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How Does Egg Donation Work2018-11-02T13:31:16+00:00
HOW DOES EGG DONATION WORK
LEGAL PROCESS
MEDICAL PROCESS
QUALIFICATIONS
FINANCIAL COMPENSATION
DONOR FAQ
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HOUSTON OFFICE
  • 13201 Northwest FWY
    STE 502
    Houston, TX 77040
  • 713.952.4772
  • Mon – Thur  |  8:00 AM – 5:00 PM (CST)

  • Friday  |  8:00 AM – 4:00 PM (CST)

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How Does Egg Donation Work

STEP 1. APPLICATION & ADMISSIONS

The first step is to contact us to speak with one of our staff and get your questions answered. We will also explain the differences between our fresh egg program and the American Egg Bank (AEB) frozen egg program. To enter either of these programs, you will need to fill out a detailed application and schedule a time to speak with one of our counselors. You will be asked to submit the following:

  • At least 3 current photos of you alone

  • At least 3 photos from birth to three years

  • At least 3 photos from elementary school age

  • At least 3 photos from middle school or high school

  • Verification of education (transcripts) if reporting education beyond high school

  • Verification of blood type

Remember that couples will be looking at your photos and you want to put your best foot forward! Please do not submit photos that are racy or suggestive or that have alcoholic beverages. The medical portion of your application is very important so please talk to your parents or other family members if you are unsure of your answer to any health history question, whether it relates to you or others in your family.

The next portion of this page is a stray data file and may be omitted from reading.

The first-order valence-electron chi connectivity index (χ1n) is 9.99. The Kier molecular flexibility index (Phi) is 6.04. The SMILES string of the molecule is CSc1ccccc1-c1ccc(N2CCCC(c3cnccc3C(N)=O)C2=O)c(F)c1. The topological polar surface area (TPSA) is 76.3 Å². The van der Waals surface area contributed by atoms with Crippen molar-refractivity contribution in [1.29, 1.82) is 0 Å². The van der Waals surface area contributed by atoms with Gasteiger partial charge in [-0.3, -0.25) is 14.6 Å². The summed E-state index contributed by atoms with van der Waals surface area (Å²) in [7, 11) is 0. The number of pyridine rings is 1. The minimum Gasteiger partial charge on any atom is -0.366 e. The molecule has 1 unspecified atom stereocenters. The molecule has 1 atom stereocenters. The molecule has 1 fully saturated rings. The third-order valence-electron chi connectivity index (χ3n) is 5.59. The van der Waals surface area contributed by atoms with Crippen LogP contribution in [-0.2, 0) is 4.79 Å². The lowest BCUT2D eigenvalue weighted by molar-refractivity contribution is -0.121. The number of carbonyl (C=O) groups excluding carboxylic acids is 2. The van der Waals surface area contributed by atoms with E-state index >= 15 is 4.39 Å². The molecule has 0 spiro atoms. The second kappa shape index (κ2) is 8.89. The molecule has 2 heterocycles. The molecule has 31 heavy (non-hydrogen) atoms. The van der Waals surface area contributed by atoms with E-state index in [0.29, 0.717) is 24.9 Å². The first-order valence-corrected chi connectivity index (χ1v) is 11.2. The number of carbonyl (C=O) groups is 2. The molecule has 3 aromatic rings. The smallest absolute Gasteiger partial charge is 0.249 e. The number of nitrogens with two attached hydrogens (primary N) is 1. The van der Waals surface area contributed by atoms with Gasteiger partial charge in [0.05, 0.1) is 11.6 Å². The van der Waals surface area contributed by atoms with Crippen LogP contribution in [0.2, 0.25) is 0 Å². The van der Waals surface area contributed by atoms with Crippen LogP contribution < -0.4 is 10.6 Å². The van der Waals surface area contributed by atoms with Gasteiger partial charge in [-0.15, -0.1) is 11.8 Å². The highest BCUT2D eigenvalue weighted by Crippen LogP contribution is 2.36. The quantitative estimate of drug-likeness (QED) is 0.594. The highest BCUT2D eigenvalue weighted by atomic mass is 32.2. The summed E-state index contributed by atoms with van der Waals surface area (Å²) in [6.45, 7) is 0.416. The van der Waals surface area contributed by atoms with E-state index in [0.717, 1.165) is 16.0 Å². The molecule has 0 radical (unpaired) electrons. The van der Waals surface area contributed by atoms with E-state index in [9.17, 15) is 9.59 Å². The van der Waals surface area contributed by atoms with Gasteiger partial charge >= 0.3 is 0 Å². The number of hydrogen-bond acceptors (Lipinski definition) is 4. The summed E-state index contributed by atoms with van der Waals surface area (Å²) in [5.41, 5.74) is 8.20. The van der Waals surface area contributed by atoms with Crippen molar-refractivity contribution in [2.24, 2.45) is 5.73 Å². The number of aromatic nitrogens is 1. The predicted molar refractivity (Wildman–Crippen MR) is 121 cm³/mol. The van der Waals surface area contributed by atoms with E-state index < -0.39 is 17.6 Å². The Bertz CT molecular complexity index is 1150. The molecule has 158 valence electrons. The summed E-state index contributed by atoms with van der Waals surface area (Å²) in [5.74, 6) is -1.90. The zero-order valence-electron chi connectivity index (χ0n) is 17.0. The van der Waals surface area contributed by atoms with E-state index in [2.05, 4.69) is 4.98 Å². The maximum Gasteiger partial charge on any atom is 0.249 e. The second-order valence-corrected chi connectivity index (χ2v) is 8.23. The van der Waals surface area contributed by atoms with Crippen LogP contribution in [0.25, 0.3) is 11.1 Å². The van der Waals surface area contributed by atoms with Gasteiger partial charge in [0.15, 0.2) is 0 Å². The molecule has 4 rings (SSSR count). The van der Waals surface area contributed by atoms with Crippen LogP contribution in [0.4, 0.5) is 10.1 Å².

STEP 2. MATCHING

If you have been accepted into the program, the next step depends on whether you are in the fresh egg program or the frozen egg program. This depends partly on your preference but also on whether the frozen egg program has a need for a donor with your background and characteristics. Some of our donors are in both programs. Couples usually choose their donor based on similar physical characteristics, likes, interests and talents, or education of the prospective mother.

Fresh egg program: We will post your photos and a summary of your biography on our online donor database. To protect your privacy, you will be assigned a code name/number and your real name will not be published. For your further protection, couples must register with us and receive a passcode to access the database. Prospective parents will choose their donor based on the information in the database. Once you are selected by a couple, we will complete your psychological screening (administration of the Personality Assessment Inventory) and you will go to their doctor for a medical evaluation. After medical clearance, you will enter into an anonymous legal contract with the recipients. You will be provided an independent attorney (no cost to you) to represent you in entering into the contract.